At the same time, Zeiler isn't ready to predict that Trump will be formally charged with collusion. "He just doesn't have the attention span for that, and his son [Donald Trump, Jr.] just talks off the cuff. He didn't think he was doing anything wrong. So Trump could get in more trouble for obstruction of justice."
And then there's the matter of Trump's tone, which came into sharp relief for Zeiler while he was doing some research into another prominent Republican president — one who's not on CU Boulder's ignominious roll call.
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"I was out at the Ronald Reagan Presidential Library for a week in May," he recalled. "And the two of them, Reagan and Trump, essentially had a lot of the same dogma and doctrine. But Reagan smiled when he talked about it. He might have smiled as he did in a lot of the poor and the working class, but he smiled, and that's a real contrast. Americans, I think, want their president to set a tone and be positive overall — establish a moral, psychological, emotional feeling in the country, where they can advance issues and talk about progress. Even George W. Bush understood that. He had to deal with 9/11, and that helped him create domestic popular support around an unpopular president. But Trump is even more inarticulate than George W. Bush. I'm sure linguists go crazy when they hear these simple words, his limited vocabulary, the repetition, his use of adverbs and adjectives. It's so easy to tell when he goes off script."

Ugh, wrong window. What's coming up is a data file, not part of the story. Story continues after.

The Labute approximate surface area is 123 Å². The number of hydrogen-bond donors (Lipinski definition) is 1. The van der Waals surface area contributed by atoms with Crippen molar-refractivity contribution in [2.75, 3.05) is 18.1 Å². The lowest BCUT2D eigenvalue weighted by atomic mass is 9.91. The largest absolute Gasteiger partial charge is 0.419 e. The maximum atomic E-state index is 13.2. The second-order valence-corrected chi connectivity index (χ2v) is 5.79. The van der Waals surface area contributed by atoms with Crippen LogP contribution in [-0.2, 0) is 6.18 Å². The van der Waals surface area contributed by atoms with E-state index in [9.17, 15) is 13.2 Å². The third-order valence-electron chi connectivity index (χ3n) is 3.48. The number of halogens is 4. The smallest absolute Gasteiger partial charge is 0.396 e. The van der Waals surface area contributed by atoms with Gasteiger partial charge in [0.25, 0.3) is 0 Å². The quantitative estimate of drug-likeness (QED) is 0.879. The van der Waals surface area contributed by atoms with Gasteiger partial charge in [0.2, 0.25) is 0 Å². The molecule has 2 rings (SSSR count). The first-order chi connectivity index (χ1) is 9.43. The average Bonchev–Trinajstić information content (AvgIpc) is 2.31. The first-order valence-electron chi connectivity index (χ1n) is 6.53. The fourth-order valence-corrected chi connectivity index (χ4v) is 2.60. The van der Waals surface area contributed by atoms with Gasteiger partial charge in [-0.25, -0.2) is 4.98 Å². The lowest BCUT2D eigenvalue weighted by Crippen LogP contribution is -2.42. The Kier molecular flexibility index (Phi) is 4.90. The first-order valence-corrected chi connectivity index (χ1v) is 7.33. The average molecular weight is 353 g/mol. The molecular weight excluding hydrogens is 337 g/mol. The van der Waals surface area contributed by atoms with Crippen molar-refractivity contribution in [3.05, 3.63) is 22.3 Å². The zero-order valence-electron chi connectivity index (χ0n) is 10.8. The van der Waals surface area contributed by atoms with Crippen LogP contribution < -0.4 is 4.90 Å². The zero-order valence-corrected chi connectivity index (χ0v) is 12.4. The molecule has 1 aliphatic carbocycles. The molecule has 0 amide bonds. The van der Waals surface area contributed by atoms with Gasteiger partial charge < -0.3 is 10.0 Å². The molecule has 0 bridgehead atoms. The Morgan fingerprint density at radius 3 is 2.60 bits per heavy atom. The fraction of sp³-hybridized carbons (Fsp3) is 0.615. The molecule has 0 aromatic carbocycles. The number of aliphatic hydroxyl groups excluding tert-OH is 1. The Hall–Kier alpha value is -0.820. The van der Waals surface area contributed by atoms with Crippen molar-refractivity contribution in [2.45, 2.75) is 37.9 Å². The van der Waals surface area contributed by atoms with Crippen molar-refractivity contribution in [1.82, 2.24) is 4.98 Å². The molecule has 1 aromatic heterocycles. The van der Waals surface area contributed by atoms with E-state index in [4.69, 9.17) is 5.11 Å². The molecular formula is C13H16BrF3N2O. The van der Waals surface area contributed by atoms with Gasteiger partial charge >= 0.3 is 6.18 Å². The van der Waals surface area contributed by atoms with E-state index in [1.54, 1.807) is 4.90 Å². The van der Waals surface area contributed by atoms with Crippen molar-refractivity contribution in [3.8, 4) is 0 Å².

Bottom line, Zeiler believes, "he's a sourpuss."
Of course, Trump is only a quarter of the way through the four years he's been tasked to serve, leaving a lot of time to get things done and change the opinions of all but his most devoted enemies. Nonetheless, Zeiler doubts such a turnaround is possible.
"I think he'll last out this term, and it will be disastrous," he said. "As a historian, it's always hard to judge something like this, because it's happened in such recent times. We're always thinking about that. But I think most historians would agree that he's the worst person we've ever had in this office."